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Leigh Syndrome

National Organization for Rare Disorders, Inc.

Important

It is possible that the main title of the report Leigh Syndrome is not the name you expected. Please check the synonyms listing to find the alternate name(s) and disorder subdivision(s) covered by this report.

Synonyms

  • SNE
  • Leigh necrotizing encephalopathy
  • Leigh's disease
  • necrotizing encephalomyelopathy of Leigh's
  • subacute necrotizing encephalopathy
  • classical Leigh syndrome

Disorder Subdivisions

  • adult-onset subacute necrotizing encephalomyelopathy
  • infantile necrotizing encephalopathy
  • X-linked infantile nectrotizing encephalopathy

General Discussion

Leigh syndrome is a rare genetic neurometabolic disorder. It is characterized by the degeneration of the central nervous system (i.e., brain, spinal cord, and optic nerve). The symptoms of Leigh syndrome usually begin between the ages of three months and two years. Symptoms are associated with progressive neurological deterioration and may include loss of previously acquired motor skills, loss of appetite, vomiting, irritability, and/or seizure activity. As Leigh syndrome progresses, symptoms may also include generalized weakness, lack of muscle tone (hypotonia), and episodes of lactic acidosis, which may lead to impairment of respiratory and kidney function.



Several different genetically determined enzyme defects can cause the syndrome, initially described over 60 years ago. Most individuals with Leigh syndrome have defects of mitochondrial energy production, such as deficiency of an enzyme of the mitochondrial respiratory chain complex or the pyruvate dehydrogenase complex. In most cases, Leigh syndrome is inherited as an autosomal recessive trait. However, X-linked recessive and mitochondrial inheritance are additional modes of transmission.

Resources

CLIMB (Children Living with Inherited Metabolic Diseases)

Climb Building

176 Nantwich Road

Crewe, CW2 6BG

United Kingdom

Tel: 4408452412173

Fax: 4408452412174

Email: enquiries@climb.org.uk

Internet: http://www.CLIMB.org.uk



March of Dimes Birth Defects Foundation

1275 Mamaroneck Avenue

White Plains, NY 10605

Tel: (914)997-4488

Fax: (914)997-4763

Tel: (888)663-4637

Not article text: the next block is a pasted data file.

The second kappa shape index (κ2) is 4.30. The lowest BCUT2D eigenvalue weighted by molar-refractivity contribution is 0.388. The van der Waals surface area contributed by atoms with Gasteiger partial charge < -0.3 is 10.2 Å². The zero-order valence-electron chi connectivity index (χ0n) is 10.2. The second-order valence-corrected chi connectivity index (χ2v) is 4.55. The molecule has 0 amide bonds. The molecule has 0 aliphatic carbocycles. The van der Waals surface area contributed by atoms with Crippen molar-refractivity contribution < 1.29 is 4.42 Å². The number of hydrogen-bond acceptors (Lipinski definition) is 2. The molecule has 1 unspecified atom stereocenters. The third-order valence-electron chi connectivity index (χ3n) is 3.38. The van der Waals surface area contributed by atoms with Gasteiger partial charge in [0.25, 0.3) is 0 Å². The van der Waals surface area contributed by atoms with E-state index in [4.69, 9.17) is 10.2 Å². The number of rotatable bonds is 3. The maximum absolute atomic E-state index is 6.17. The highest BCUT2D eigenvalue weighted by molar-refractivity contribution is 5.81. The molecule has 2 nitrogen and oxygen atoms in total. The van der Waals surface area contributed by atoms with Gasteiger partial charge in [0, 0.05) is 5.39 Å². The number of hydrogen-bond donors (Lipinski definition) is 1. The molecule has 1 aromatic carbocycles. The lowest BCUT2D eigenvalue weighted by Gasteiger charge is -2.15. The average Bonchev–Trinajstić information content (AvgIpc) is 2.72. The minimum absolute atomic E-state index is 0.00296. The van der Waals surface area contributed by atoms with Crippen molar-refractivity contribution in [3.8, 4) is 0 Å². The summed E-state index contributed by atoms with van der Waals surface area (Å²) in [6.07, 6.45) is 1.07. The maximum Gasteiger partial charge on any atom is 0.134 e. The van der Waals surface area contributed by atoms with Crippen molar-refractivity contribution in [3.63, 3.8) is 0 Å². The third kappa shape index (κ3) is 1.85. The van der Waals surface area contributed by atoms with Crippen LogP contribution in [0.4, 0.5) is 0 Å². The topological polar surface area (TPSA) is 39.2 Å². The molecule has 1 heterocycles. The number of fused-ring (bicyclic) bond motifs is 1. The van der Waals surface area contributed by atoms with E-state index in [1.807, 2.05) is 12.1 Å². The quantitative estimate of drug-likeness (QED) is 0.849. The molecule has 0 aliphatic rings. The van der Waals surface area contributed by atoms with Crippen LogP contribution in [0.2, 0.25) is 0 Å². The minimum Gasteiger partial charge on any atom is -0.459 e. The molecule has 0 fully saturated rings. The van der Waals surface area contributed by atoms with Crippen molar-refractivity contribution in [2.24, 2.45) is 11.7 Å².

Email: Askus@marchofdimes.com

Internet: http://www.marchofdimes.com



The Arc

1825 K Street NW, Suite 1200

Washington, DC 20006

Tel: (202)534-3700

Fax: (202)534-3731

Tel: (800)433-5255

TDD: (817)277-0553

Email: info@thearc.org

Internet: http://www.thearc.org



United Mitochondrial Disease Foundation

8085 Saltsburg Road Suite 201

Pittsburgh, PA 15239

United States

Tel: (412)793-8077

Fax: (412)793-6477

Tel: (888)317-8633

Email: info@umdf.org

Internet: http://www.umdf.org



Lactic Acidosis Support Trust

1A Whitley Close

Middlewich

Cheshire, CW10 0NQ

United Kingdom

Tel: 0160683719

Fax: 01606837198



Children's Brain Diseases Foundation

350 Parnassus Avenue

Suite 900

San Francisco, CA 94117

USA

Tel: (415)665-3003

Fax: (415)665-3003

Email: jrider6022@aol.com



NIH/National Institute of Neurological Disorders and Stroke

P.O. Box 5801

Bethesda, MD 20824

Tel: (301)496-5751

Fax: (301)402-2186

Tel: (800)352-9424

TDD: (301)468-5981

Internet: http://www.ninds.nih.gov/



Genetic and Rare Diseases (GARD) Information Center

PO Box 8126

Gaithersburg, MD 20898-8126

Tel: (301)251-4925

Fax: (301)251-4911

Tel: (888)205-2311

TDD: (888)205-3223

Internet: http://rarediseases.info.nih.gov/GARD/



Madisons Foundation

PO Box 241956

Los Angeles, CA 90024

Tel: (310)264-0826

Fax: (310)264-4766

Email: getinfo@madisonsfoundation.org

Internet: http://www.madisonsfoundation.org



MitoAction

14 Pembroke Street

Medford, MA 02155

Tel: (888)648-6228

Fax: (888)648-6228

Email: info@mitoaction.org

Internet: http://www.MitoAction.org



For a Complete Report

This is an abstract of a report from the National Organization for Rare Disorders (NORD). A copy of the complete report can be downloaded free from the NORD website for registered users. The complete report contains additional information including symptoms, causes, affected population, related disorders, standard and investigational therapies (if available), and references from medical literature. For a full-text version of this topic, go to MyD-H, the Dartmouth-Hitchcock patient portal. You must be a registered MyD-H user for the Lebanon, Manchester, or Nashua locations to access this site.

The information provided in this report is not intended for diagnostic purposes. It is provided for informational purposes only. NORD recommends that affected individuals seek the advice or counsel of their own personal physicians.

It is possible that the title of this topic is not the name you selected. Please check the Synonyms listing to find the alternate name(s) and Disorder Subdivision(s) covered by this report

This disease entry is based upon medical information available through the date at the end of the topic. Since NORD's resources are limited, it is not possible to keep every entry in the Rare Disease Database completely current and accurate. Please check with the agencies listed in the Resources section for the most current information about this disorder.

For additional information and assistance about rare disorders, please contact the National Organization for Rare Disorders at P.O. Box 1968, Danbury, CT 06813-1968; phone (203) 744-0100; web site www.rarediseases.org or email orphan@rarediseases.org

Last Updated:  3/20/2013

Copyright  1987, 1988, 1990, 1992, 1994, 1996, 1998, 1999, 2006, 2007, 2009, 2012, 2013 National Organization for Rare Disorders, Inc.

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